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New Bologna guidelines for adhesive small bowel obstruction (ASBO)


New Bologna guidelines for adhesive small bowel obstruction (ASBO)

Adhesive small bowel obstruction (ASBO) is a common surgical emergency, causing high morbidity and in some cases may prove to be fatal. The current guideline which appears in the World Journal of Emergency Surgery is a revised version of the Bologna guidelines to evidence-based diagnosis and treatment of ASBO. The new guideline presents recommendations that can be used by surgeons who treat patients with ASBO.

Although adhesive small bowel obstruction is a common condition, the prevention and treatment are often characterized by surgeons’ personal preferences rather than standardized evidence-based protocols. There is a large amount of conflicting and low-quality evidence in publications regarding treatment of adhesive small bowel obstruction.

Therefore, the World Society of Emergency Surgery (WSES) working group on ASBO has developed evidence-based guidelines to support clinical decision making in the diagnosis and management of ASBO

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Key Recommendations:

  • Laparoscopic surgery reduces adhesion formation and might reduce subsequent incidence of ASBO.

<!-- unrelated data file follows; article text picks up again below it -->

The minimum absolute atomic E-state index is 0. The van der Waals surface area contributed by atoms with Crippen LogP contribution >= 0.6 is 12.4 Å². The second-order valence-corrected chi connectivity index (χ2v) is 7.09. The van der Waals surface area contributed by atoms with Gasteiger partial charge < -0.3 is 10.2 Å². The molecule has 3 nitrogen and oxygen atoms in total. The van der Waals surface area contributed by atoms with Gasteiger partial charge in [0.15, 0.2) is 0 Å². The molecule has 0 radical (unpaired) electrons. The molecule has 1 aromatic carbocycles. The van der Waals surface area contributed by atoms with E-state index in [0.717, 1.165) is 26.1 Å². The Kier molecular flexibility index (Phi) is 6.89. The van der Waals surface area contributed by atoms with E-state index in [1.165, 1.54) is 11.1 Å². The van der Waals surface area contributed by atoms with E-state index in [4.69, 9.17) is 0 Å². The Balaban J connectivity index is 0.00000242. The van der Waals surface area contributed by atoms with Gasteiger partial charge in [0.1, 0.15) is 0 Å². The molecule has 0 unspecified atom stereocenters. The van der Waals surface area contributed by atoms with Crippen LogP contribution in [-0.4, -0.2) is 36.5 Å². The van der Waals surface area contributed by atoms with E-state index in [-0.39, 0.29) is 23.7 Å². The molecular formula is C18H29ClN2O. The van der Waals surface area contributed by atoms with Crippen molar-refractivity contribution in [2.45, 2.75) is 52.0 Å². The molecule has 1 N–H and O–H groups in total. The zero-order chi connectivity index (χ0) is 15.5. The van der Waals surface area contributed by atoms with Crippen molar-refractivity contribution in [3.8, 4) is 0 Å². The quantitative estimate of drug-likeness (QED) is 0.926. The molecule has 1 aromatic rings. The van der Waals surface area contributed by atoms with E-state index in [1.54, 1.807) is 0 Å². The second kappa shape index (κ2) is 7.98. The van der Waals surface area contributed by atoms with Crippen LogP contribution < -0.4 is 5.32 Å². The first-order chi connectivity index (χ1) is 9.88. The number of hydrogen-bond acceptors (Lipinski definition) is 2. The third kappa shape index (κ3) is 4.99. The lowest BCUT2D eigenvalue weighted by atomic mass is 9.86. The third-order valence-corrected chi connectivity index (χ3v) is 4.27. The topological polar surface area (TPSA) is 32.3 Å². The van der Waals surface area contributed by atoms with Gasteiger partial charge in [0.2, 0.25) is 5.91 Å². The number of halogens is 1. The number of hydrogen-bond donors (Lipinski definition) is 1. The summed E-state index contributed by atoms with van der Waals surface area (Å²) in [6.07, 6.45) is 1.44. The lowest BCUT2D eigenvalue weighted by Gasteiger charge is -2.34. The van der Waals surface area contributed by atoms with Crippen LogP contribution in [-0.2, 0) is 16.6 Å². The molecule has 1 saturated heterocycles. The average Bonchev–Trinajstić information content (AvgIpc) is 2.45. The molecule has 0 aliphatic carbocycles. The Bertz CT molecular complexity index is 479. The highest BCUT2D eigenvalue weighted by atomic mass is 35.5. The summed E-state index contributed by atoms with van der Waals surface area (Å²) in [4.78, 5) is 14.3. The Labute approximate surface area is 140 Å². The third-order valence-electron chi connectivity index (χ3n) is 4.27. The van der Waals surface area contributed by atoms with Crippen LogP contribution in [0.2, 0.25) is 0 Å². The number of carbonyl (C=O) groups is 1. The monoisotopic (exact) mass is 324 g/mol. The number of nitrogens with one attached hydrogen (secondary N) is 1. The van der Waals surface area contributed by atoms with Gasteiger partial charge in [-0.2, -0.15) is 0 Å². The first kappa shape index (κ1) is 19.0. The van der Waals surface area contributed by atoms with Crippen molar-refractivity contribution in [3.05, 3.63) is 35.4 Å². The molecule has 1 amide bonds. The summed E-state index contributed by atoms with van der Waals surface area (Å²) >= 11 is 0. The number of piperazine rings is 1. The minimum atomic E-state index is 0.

• Hyaluronate carboxymethylcellulose reduces adhesion formation and the risk of subsequent reoperations of adhesive SBO. The use of this barrier seems cost-effective in open colorectal surgery.
  • In the absence of signs that require emergent surgical exploration (i.e., peritonitis, strangulation, or bowel ischemia), non-operative management is the treatment strategy of choice.
  • A trial of non-operative management can be continued safely for 72 h.
  • Initial evaluation should be complemented with the assessment of nutritional status and laboratory tests evaluating at least blood count, lactate, electrolytes, and BUN/Creat
  • Plain X-rays have only limited value in the workup of patients with small bowel obstruction and are not recommended.
  • Optimal diagnostic workup should include a CT scan in the assessment and water-soluble oral contrast. In the absence of the need to perform immediate surgery, a follow-up abdominal X-ray should be made after 24 h. If the contrast has reached the colon, this is indicative of the resolution of the bowel obstruction.
  • Long trilumen Naso-intestinal tubes are more efficacious than nasogastric tubes in non-operative management but require endoscopic placement.
  • Adhesion barriers reduce the risk of recurrence for ASBO following operative treatment.
  • Younger patients, and pediatric patients, in particular, have a higher lifetime risk of developing adhesion-related complications and might, therefore, benefit most from adhesion prevention.
  • Patients with diabetes might require more early operative intervention.

For more reference log on to https://doi.org/10.1186/s13017-018-0185-2


Source: With inputs from World Journal of Emergency Surgery

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